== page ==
Development of the Terrestrial Surveillance Strategy
The UK Terrestrial Biodiversity Surveillance Strategy has been
developed by JNCC to help the funders of surveillance to ensure
that there is sufficient surveillance in place to meet three
objectives, and to help all who plan surveillance activities or
use results from surveillance schemes. The Surveillance
Strategy has been developed since 2009 and consists of a series of
tools and analyses.
An important part of the Strategy is an analysis of surveillance
requirements; current coverage, gaps and overlaps; and
recommendations for the future development of surveillance.
The Surveillance Framework contains a full analysis of surveillance
in relation to each of the three surveillance objectives.
This document is no longer being developed, but is used to provide
the summary information on the objectives in the Surveillance
Strategy (February 2009 version). For the most recent update on the
strategy, see “Refreshing JNCC’s surveillance and
monitoring evidence role” (below), from November 2013.
Outlines how the surveillance strategy sets out broad principles
which can help to find solutions for individual requirements.
JNCC reviewed the surveillance strategy in December 2010 in a
JNCC Committee paper. This paper considers the application of the
strategy up to 2010, factors affecting the strategy, how it could
be adapted to meet new requirements concerning ecosystem services
and valuation, and the future of the strategy.
The most recent update to JNCC’s role in surveillance strategy,
including a consideration of current UK requirements and
A consideration of how non-UK countries undertake surveillance,
and how surveillance requirements can be assessed.
Suggestions for further developing strategy communication, needs
analysis, habitat surveillance and decision tools, such as the
There are many species that are not well covered by the large
scale surveillance schemes designed to fulfil the requirements of
Objective One in the Surveillance
Strategy. Additional surveillance may have to be commissioned in
order to fulfil reporting obligations (relevant for Objective Three), or more generally
to measure their status. With limited numbers of recorders and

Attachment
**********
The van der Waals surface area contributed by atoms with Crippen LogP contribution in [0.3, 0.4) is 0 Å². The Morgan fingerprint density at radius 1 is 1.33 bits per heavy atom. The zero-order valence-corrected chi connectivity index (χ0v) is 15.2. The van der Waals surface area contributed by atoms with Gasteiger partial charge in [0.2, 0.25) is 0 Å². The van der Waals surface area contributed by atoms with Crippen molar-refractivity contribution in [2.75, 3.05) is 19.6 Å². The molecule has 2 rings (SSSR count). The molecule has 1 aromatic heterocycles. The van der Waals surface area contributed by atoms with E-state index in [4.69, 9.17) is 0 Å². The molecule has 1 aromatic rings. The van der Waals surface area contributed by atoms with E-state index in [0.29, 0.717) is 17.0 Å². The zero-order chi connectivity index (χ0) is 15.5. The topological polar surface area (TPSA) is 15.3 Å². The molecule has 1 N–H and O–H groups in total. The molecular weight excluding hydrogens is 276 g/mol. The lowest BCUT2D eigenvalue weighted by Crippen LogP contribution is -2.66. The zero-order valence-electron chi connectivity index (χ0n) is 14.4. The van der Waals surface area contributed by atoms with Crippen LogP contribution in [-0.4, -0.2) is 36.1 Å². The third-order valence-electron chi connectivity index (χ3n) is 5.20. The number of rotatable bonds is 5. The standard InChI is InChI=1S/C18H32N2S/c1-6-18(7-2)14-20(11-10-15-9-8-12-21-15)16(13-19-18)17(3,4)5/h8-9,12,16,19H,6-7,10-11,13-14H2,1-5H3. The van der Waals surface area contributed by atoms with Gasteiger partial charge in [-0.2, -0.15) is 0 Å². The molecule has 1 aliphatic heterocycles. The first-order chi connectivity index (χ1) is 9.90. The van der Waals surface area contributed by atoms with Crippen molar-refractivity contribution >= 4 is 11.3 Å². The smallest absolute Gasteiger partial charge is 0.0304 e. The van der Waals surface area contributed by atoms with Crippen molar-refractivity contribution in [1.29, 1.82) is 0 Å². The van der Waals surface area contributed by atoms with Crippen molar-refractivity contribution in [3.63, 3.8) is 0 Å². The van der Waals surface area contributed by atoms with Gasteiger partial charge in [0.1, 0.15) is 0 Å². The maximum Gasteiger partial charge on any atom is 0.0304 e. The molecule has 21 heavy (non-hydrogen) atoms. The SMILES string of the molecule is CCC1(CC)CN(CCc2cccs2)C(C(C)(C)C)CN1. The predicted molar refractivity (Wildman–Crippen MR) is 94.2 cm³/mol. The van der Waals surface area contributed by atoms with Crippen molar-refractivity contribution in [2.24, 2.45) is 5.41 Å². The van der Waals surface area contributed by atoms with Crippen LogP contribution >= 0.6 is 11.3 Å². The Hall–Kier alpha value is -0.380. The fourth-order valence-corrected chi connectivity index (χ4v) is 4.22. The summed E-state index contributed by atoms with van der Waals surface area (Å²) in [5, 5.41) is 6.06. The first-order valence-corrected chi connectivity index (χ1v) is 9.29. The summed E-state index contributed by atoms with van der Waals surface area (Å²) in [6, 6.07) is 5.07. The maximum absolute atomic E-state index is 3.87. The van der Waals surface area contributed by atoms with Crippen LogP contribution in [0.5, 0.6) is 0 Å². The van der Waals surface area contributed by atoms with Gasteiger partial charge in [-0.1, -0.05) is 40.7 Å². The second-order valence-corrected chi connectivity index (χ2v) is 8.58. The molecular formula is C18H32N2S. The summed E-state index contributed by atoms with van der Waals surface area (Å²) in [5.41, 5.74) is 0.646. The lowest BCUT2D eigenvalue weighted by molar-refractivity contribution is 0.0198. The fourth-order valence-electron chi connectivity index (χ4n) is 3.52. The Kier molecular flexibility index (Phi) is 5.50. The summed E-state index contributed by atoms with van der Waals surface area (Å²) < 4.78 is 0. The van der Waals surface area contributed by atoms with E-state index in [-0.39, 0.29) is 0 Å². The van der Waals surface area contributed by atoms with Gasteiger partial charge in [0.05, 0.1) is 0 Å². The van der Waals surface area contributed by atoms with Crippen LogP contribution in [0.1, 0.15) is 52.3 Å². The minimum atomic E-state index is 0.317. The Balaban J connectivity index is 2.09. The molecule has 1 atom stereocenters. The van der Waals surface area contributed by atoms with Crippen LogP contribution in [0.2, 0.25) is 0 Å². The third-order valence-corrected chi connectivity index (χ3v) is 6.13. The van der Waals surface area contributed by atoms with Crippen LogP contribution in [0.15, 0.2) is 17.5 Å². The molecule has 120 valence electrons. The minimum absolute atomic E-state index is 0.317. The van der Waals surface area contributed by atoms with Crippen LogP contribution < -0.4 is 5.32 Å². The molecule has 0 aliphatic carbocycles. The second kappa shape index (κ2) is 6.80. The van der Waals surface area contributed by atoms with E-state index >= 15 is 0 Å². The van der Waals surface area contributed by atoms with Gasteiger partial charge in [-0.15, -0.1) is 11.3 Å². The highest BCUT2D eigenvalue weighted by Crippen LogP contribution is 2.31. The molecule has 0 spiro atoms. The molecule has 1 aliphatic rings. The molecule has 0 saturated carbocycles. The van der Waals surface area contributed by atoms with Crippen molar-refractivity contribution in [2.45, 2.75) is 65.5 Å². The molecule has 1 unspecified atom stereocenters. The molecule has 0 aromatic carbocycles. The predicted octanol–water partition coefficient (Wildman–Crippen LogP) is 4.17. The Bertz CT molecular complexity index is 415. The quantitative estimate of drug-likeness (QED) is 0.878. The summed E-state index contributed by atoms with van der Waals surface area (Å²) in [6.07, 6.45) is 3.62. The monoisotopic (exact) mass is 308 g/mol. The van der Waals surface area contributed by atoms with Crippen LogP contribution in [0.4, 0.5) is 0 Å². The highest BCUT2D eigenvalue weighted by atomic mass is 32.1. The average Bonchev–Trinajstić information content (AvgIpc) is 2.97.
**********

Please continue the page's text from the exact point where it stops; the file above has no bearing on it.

limited financial resources it is necessary to design this
additional surveillance as efficiently as possible, so that species
most likely to be declining are surveyed most frequently. This
paper was designed as a tool to help those commissioning and
designing surveillance prioritise additional surveillance of
species using a risk-based approach. In this way surveillance can
be implemented where it is most needed in a cost effective
This paper was used to help assess species surveillance needs for
UK BAP Priority species and for species included in the Annexes of
the Habitats Directive.
JNCC and the country conservation agencies
(Natural England, Scottish Natural Heritage, Natural Resources
Wales, Northern Ireland Environment Agency) have worked
together to agree principles for deciding on the level of
surveillance needed to meet the requirements of the
EC Habitats Directive.
This document outlines the Directive
requirements, roles and responsibilities, links to other
requirements, and summarises how the country agencies have assessed
surveillance needs and put plans in place to meet them. It
includes a list of 10 criteria agreed between JNCC and the country
agencies to help decide on the surveillance needed.
The document also summarises the current and
preferred approach for surveillance of the different species
and habitats on the Directive in the UK.
Once an evidence need has been identified, a key design question
is the scale at which surveillance or research should be deployed.
For example, is a simple, well-evidenced correlation between a
driver and a pressure on a component of biodiversity
required? If so a research project may be sufficient.
Are there uncertainties or complexities over the relative impacts
of one or more drivers, or a need to establish the relative
importance of any relationship over different spatial and temporal
scales? If so a surveillance scheme may be necessary.
This Surveillance Hierarchy is a first version of one of the
decision tools in the surveillance strategy. The hierarchy helps
those who are commissioning or designing a surveillance scheme to
identify the appropriate scale for surveillance.